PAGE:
I have said in my review of Kate Bush's "The Hounds of Love" that that is the best album of the 1980s. This one comes a very close second.
It is very rare for a pop album to be as original, ground-breaking and perfect as this one. It is a thrilling blend of stark-sounding early Human League and the newer, warmer sound they forged with the addition of the two girls. It is packed full of gorgeous tunes, any one of which could have been a hit (and 4 were).
"Things That Dreams Are Made Of"
For a 12 year-old boy in 1980s suburban England, this was an exciting glimpse into the glamourous world of travel as Oakey sang about driving across the Golden Gate Bridge and march march marching across Red Square, while also name-checking Norman Wisdom and ice-cream. A few of his favourite things. Wouldn't catch Julie Andrews singing about them, though, and certainly not in that gorgeous baritone!
"Open Your Heart"
My favourite Human League song and one of the best pop songs ever written. It is such a strong song that the verses sound like choruses with their uplifting hooklines. Play it to a friend who is depressed. If it doesn't cheer them up then they must be dead.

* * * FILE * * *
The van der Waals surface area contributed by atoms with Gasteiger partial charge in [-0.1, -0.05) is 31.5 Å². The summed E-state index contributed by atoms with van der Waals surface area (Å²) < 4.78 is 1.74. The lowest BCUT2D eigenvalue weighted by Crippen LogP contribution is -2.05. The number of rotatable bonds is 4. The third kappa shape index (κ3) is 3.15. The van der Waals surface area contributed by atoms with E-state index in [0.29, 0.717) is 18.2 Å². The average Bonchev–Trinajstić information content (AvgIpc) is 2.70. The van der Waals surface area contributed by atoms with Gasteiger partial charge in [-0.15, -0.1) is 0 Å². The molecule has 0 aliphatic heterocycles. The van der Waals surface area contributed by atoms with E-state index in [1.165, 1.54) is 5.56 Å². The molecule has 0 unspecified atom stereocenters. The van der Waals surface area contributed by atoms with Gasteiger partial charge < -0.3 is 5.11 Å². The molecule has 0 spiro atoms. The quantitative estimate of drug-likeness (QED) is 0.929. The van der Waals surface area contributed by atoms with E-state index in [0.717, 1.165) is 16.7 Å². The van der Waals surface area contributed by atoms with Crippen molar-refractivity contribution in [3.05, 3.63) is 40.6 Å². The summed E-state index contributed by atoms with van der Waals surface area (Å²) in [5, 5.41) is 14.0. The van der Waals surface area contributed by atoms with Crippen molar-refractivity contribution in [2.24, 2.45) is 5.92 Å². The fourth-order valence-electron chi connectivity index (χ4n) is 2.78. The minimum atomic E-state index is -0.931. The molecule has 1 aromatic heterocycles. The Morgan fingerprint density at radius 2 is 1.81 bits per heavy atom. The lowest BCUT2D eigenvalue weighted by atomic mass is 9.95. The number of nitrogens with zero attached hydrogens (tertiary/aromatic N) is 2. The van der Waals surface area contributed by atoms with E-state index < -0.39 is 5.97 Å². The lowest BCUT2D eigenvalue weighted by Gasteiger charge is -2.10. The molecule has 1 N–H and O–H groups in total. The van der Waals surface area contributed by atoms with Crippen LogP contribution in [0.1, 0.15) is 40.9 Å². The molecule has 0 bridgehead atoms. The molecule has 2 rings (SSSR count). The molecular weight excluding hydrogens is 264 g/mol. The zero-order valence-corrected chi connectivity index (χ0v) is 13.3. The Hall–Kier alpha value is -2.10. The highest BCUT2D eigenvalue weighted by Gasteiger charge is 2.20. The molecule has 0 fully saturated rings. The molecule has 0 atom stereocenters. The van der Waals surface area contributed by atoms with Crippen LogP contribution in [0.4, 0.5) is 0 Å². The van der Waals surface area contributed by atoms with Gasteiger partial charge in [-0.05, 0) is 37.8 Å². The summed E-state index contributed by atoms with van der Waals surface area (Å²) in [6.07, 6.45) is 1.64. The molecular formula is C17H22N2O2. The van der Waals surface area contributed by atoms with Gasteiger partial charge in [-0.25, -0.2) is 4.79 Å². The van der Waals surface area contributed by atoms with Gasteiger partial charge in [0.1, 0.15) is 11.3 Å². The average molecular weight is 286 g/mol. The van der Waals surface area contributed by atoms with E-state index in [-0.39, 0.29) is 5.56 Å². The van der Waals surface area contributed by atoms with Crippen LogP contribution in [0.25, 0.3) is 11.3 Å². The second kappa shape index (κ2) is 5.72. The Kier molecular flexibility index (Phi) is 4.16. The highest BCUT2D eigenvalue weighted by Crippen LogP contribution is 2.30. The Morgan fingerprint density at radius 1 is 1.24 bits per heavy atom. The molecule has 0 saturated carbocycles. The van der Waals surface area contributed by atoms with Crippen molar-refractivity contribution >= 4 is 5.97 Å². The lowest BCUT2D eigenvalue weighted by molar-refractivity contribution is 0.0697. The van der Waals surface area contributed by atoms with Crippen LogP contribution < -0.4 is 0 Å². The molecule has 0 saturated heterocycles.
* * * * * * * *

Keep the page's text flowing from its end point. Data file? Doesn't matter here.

"Sound of the Crowd"
To anyone tarting themselves up ready for a night out, get ready to this song. That's it, lard on the slap, nice and glam now!
When I first heard this song, I was genuinely scared. It is Stephen King set to music. Oakey's apocalyptic (I like that word) vocals and the church-organ-like synths, plus the desperate lyrics make a potent combination.
"Do or Die"
I still don't know what this song is about but who cares? I just love the rasping synth sound and tribal drum patterns.
The album's only instrumental and inspired by the Michael Caine film of the same name.
"I Am The Law"
Inspired by Judge Dredd, this song is most reminiscent of early Human League - minimalist, stern and dominated by Oakey's vocal. I love the way he prolongs the last word "law" as the song slides down into the next one, which then lifts you up again. Great juxtaposition.
Considering its subject matter - the assassination of President Kennedy - this song is surprisingly poppy. Probably one of the first ever songs to be written about stalking.
"Love Action (I Believe In Love)"
I always used to think that the beginning of this song sounded like a cat going "miaow, miaow, miaow"... Great tune when it gets going though, and apparently a bit of a confessional.
"Don't You Want Me"
What can I say? This track consistently turns up on the "100 Greatest Songs"-type programmes and deservedly so. It charts the story of a cocktail waitress plucked from obscurity and made into a star by a man she no longer loves. The man is simultaneously threatening and pleading, the woman defiant and the song, gorgeous. Avoid Snap's remix, though, if you ever come across it.
A perfect synthpop album which has stood the test of time with not a duff tune in sight.